If the negotiators from the U.S. and other nations succeed in getting an agreement to restrain Iran's nuclear program, Republicans will of course object that the deal is terrible and gives away the store to the Ayatollahs. We know this because they've been saying that for months, even though they don't actually know what's in the deal. It's enough to know that 1) it was negotiated by Barack Obama's government, and 2) it's a deal with an adversary, which by definition must be weak and craven. But there's something else we're going to be hearing a lot: Munich analogies.
I can make that prediction with certainty as well, because we've already heard plenty of them. But as I discuss at the Plum Line today, we should be absolutely clear what those who talk about Munich are saying:
Many of us roll our eyes and poke fun at endless Hitler analogies, but in this case their use is extremely revealing. If you believe that the negotiations with Iran are the equivalent of those in Munich in 1938, what you're basically saying is that war with Iran is inevitable, so we might as well get started on it right away. After all, it isn't as though, had Chamberlain left Munich without an agreement, Hitler would have retired and gone back to painting. The whole point of the "appeasement" argument is that the enemy cannot be appeased from his expansionist aims, and the only choice is to wage war.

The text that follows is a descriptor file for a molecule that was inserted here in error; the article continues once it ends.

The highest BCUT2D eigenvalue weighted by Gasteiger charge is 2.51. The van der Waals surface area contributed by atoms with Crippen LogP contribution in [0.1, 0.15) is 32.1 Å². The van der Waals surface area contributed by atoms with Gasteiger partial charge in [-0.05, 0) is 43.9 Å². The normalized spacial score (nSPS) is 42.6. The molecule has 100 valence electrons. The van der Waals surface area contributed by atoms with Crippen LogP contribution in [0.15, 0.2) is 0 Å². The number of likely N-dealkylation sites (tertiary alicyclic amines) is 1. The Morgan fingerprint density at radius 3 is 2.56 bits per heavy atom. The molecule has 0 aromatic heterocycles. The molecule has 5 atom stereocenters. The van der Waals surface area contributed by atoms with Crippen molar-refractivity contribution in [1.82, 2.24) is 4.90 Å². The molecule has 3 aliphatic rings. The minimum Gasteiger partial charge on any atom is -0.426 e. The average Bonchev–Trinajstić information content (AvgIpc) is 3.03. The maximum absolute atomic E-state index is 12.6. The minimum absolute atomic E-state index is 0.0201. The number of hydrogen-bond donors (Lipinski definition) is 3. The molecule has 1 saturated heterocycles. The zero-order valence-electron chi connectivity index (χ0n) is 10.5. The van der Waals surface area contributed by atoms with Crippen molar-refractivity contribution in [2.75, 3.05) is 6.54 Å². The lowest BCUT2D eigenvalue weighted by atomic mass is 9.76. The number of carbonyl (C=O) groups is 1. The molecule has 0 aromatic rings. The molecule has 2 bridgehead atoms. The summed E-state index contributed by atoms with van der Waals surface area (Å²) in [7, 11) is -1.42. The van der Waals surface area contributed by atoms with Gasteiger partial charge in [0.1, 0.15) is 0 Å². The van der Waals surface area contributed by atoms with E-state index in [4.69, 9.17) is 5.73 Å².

That's what Iran hawks are arguing: We shouldn't pussyfoot around trying to find a diplomatic solution to this problem when there's going to be a war no matter what.
You can call this clear-eyed realism, or you can call it terrifying lunacy. But it would be nice if they would admit that war is indeed what they're advocating. Up until now, only a few conservatives have been willing to say so. I'd like to hear their argument, and not a bunch of "all options should be on the table" hedging, but a real case for why launching a war on Iran really is the best of the available options.
I'd like to think that after the disaster of Iraq, the American people would hear that debate and emphatically say that war with Iran is such a spectacularly stupid idea that no one who advocates it should get within a mile of the White House, the State Department, or the Pentagon. But maybe they wouldn't — maybe enough dark warnings about how the Iranians will soon turn Omaha and Augusta and Topeka to wastelands of rubble would be enough to get the war juices flowing once again. After all, it has been a whole twelve years since we started a war, and given the history of the last few decades we're way past due. So who's the brave Republican willing to run on a war platform? I'm sure a couple of them will step up.